A friend called yesterday, and she had her feet knocked out from underneath her. We have all, including myself had bad days or weeks. Many people have called this the “wolf”. The “wolf” that sniffs at everyone’s door and comes in with different forms. It may be in the form of losing your retirement that you have worked so hard for 50 years, it may be that your air-conditioner has stopped working and it is 98 degrees (feels like 110 degrees with humidity) and no cash or credit to fix it. Sarah Ban Breathnach coined it beautifully in her book, Simple Abundance. Sarah wrote about M.F.K. Fisher and how she kept her “wolves at bay”. She says “Poverty is always experienced in the soul before it is felt in the pocketbook.”
We all want it~ a full belly, a heart overflowing with love. Mary Frances Kennedy Fisher, a wonderful food writer who lived during the depression said it best.
It seems to me that our three basic needs, for food and security and love, are so mixed and mingled and entwined that we cannot straightly think of one without the others. So it happens that when I write of hunger, I am really writing about love and the hunger for it, and warmth and the love of it and the hunger for it… and then the warmth and richness and fine reality of hunger satisfied… and it is all one.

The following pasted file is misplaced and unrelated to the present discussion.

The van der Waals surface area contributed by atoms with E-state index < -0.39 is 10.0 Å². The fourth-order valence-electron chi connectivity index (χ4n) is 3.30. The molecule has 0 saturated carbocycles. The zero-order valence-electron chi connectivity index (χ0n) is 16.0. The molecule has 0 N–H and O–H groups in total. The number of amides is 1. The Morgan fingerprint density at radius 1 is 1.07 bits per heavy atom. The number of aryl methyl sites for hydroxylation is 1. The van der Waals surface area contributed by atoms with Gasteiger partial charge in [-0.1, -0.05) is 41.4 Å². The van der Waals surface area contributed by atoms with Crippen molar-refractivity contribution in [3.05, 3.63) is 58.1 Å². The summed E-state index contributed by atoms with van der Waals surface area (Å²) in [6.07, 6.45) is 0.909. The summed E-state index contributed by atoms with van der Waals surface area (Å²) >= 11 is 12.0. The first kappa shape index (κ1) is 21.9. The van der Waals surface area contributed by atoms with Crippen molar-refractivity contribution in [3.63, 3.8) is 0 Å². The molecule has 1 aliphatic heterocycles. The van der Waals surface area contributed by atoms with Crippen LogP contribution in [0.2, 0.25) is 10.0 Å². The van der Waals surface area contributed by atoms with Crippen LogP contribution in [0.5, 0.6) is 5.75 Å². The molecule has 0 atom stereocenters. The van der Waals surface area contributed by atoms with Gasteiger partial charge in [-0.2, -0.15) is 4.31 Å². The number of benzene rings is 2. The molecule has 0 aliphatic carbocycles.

― M.F.K. Fisher, The Art of Eating: 50th Anniversary Edition
How many times have we been around a table, and the memory of it fills our soul? The ritual of “breaking bread” with our loved ones is such a soul lifting experience. Afterwards, full from eating, we linger at the table because the company is so wonderful and we want to continue the conversation and laughter.
When friends come over, it is such a pleasure for me to make a wonderful meal for them to show my love to them but I also get to share in conversation to solve our small but very important life problems. The combination of food, wine, and deep belly laughs are all I really need to persevere through a really difficult week.
This action need not be expensive. This recipe of Tomato, Mozzarella, and Basil Linguine isn’t expensive at all and is not difficult to make. During the summer, taking a walk to your local farmers market if it is close by will only add in the wonderful experience of the preperation.
Surrounding myself around those I love with a great, but simple meal is exactly what I needed this last week to remind myself of how much I am loved. I encourage you to do the same. As Sarah and M.F.K said, “rely on your own innate sense of what you must do with the resources you have to keep the wolf from sniffing too hungrily through the keyhole.”
Tomato, Mozzarella and Basil Linguine
2 Pounds Organic Tomatoes, diced (if they are not in season, use cherry tomatoes cut in half)
2 12 ounce container of Ciliegine Mozzarella (fresh bite size mozzarella)
1 cup fresh basil leaves chiffonade
3 cloves garlic finely minced
1 cup good quality extra virgin olive oil
1 teaspoon salt
1/2 teaspoon pepper
1 Pound Linguine
In a large bowl, combine, the tomato, basil, mozzarella, garlic and oil. While that sits, heat your water for the pasta and cook your linguine as the directions say on the package (usually 7-8 minutes). When pasta is al-dente, drain and add the warm noodles to the tomato mixture. Mix in salt and pepper. This can sit out for a bit at room temperature or serve immediately.
Cheers to wonderful friends around a lovely meal and to brick houses that can’t be blown down!